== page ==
– Does the Minister call it business simply to get through something, good, bad, or otherwise, so long as it is got through? The Minister, of course, has as much right to oppose as I have toadvocate ah amendment, but he should give it fair consideration. He has been exceptionally well treated by the House on the present occasion. In connexion with an intricate and complicated measure, affecting the lives of thousands of people, he has. secured the second reading on the voices, and taken it through Committee in less than a week. His measure is leading the British world on the question of defence, and he ought not to resist proposals for its improvement as if they represented organized obstruction on an ordinary party measure. Surely defence is not to be made a party question. As an old friend, I honestly admire the way he has carried his measure through, and the skill he has shown, but I do not appreciate his attitude in twisting round and trying to apply party discipline when amendments are put forward.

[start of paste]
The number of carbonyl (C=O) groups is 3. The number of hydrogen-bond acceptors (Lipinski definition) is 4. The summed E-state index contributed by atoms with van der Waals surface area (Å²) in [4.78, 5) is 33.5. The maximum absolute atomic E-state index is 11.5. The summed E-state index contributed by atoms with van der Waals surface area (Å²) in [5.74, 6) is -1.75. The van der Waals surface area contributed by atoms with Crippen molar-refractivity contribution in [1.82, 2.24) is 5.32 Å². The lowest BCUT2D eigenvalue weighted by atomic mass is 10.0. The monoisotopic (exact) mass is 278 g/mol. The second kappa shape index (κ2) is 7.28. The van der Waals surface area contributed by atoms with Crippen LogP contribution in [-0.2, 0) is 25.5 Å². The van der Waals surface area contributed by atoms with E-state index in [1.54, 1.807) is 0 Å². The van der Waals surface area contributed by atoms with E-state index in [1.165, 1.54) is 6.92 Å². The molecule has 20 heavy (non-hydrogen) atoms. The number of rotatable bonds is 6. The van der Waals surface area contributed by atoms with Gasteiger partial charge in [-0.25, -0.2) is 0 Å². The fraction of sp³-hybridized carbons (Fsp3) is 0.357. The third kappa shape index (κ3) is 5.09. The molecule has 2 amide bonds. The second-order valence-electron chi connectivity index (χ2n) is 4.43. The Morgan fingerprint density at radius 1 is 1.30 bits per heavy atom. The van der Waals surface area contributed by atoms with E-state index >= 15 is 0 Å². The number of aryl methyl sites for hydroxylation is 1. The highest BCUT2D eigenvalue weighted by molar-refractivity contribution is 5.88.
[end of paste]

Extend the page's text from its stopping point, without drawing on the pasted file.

– That is a most unjust statement.
– The honorable member should remember that on this measure, as on others, each member is responsible to his constituents. No member can forget that in voting for the Bill he is really placing the whole of the adult male population of Australia under arms, and that that population has a vote. Every honorable member who votes for universal training has a bounden duty to see that efficient officers are provided to take the command of the Citizen Forces. I want no fancy or tricky examinations to be prescribed for officers, but I do want a test of fitness.
Mr. Joseph Cook. Why does the honan able member assume that I have not that just as much at heart as he has?